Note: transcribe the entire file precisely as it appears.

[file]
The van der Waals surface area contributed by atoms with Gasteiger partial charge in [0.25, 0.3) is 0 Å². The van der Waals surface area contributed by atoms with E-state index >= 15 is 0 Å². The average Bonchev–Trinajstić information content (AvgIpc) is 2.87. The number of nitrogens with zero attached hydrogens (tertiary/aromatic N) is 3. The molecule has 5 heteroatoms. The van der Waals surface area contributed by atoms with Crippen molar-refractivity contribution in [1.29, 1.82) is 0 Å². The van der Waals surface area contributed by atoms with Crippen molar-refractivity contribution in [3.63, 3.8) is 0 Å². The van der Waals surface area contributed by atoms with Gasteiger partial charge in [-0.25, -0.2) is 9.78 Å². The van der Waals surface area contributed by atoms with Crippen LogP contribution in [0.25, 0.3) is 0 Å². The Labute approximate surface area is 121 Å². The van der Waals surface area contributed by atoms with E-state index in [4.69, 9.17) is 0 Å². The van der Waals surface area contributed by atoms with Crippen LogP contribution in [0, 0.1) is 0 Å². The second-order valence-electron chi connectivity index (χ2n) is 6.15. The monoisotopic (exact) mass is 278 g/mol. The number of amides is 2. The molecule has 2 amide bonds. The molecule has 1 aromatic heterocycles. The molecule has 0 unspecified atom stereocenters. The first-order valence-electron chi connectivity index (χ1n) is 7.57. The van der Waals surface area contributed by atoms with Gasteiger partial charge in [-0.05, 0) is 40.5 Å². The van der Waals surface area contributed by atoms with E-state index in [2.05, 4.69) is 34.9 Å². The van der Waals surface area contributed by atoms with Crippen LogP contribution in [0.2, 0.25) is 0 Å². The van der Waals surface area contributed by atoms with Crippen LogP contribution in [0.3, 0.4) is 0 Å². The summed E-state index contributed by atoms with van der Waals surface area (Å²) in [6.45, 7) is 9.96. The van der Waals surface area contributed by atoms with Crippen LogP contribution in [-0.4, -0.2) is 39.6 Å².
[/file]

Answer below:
The van der Waals surface area contributed by atoms with Gasteiger partial charge in [0.25, 0.3) is 0 Å². The van der Waals surface area contributed by atoms with E-state index >= 15 is 0 Å². The average Bonchev–Trinajstić information content (AvgIpc) is 2.87. The number of nitrogens with zero attached hydrogens (tertiary/aromatic N) is 3. The molecule has 5 heteroatoms. The van der Waals surface area contributed by atoms with Crippen molar-refractivity contribution in [1.29, 1.82) is 0 Å². The van der Waals surface area contributed by atoms with Crippen molar-refractivity contribution in [3.63, 3.8) is 0 Å². The van der Waals surface area contributed by atoms with Gasteiger partial charge in [-0.25, -0.2) is 9.78 Å². The van der Waals surface area contributed by atoms with Crippen LogP contribution in [0.25, 0.3) is 0 Å². The Labute approximate surface area is 121 Å². The van der Waals surface area contributed by atoms with E-state index in [4.69, 9.17) is 0 Å². The van der Waals surface area contributed by atoms with Crippen LogP contribution in [0, 0.1) is 0 Å². The second-order valence-electron chi connectivity index (χ2n) is 6.15. The monoisotopic (exact) mass is 278 g/mol. The number of amides is 2. The molecule has 2 amide bonds. The molecule has 1 aromatic heterocycles. The molecule has 0 unspecified atom stereocenters. The first-order valence-electron chi connectivity index (χ1n) is 7.57. The van der Waals surface area contributed by atoms with Gasteiger partial charge in [-0.05, 0) is 40.5 Å². The van der Waals surface area contributed by atoms with E-state index in [2.05, 4.69) is 34.9 Å². The van der Waals surface area contributed by atoms with Crippen LogP contribution in [0.2, 0.25) is 0 Å². The van der Waals surface area contributed by atoms with Crippen LogP contribution in [0.3, 0.4) is 0 Å². The summed E-state index contributed by atoms with van der Waals surface area (Å²) in [6.45, 7) is 9.96. The van der Waals surface area contributed by atoms with Crippen LogP contribution in [-0.4, -0.2) is 39.6 Å².